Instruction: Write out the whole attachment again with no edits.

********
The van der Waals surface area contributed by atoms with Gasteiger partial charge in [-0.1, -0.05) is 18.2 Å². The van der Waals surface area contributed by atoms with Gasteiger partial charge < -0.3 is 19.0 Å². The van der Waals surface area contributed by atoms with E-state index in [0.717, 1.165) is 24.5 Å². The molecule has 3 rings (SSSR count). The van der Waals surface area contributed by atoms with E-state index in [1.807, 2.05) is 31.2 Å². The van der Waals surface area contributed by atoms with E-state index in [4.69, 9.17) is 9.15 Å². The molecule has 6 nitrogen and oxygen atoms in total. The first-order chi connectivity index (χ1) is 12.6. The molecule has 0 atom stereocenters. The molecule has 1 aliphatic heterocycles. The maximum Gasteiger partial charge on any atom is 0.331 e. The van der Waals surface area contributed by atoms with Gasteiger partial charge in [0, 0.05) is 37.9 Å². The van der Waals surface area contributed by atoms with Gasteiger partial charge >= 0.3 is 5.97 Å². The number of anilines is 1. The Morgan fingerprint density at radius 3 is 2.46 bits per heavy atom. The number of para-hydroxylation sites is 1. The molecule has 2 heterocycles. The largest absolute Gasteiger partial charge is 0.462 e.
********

The van der Waals surface area contributed by atoms with Gasteiger partial charge in [-0.1, -0.05) is 18.2 Å². The van der Waals surface area contributed by atoms with Gasteiger partial charge < -0.3 is 19.0 Å². The van der Waals surface area contributed by atoms with E-state index in [0.717, 1.165) is 24.5 Å². The molecule has 3 rings (SSSR count). The van der Waals surface area contributed by atoms with E-state index in [1.807, 2.05) is 31.2 Å². The van der Waals surface area contributed by atoms with E-state index in [4.69, 9.17) is 9.15 Å². The molecule has 6 nitrogen and oxygen atoms in total. The first-order chi connectivity index (χ1) is 12.6. The molecule has 0 atom stereocenters. The molecule has 1 aliphatic heterocycles. The maximum Gasteiger partial charge on any atom is 0.331 e. The van der Waals surface area contributed by atoms with Gasteiger partial charge in [0, 0.05) is 37.9 Å². The van der Waals surface area contributed by atoms with Gasteiger partial charge >= 0.3 is 5.97 Å². The number of anilines is 1. The Morgan fingerprint density at radius 3 is 2.46 bits per heavy atom. The number of para-hydroxylation sites is 1. The molecule has 2 heterocycles. The largest absolute Gasteiger partial charge is 0.462 e.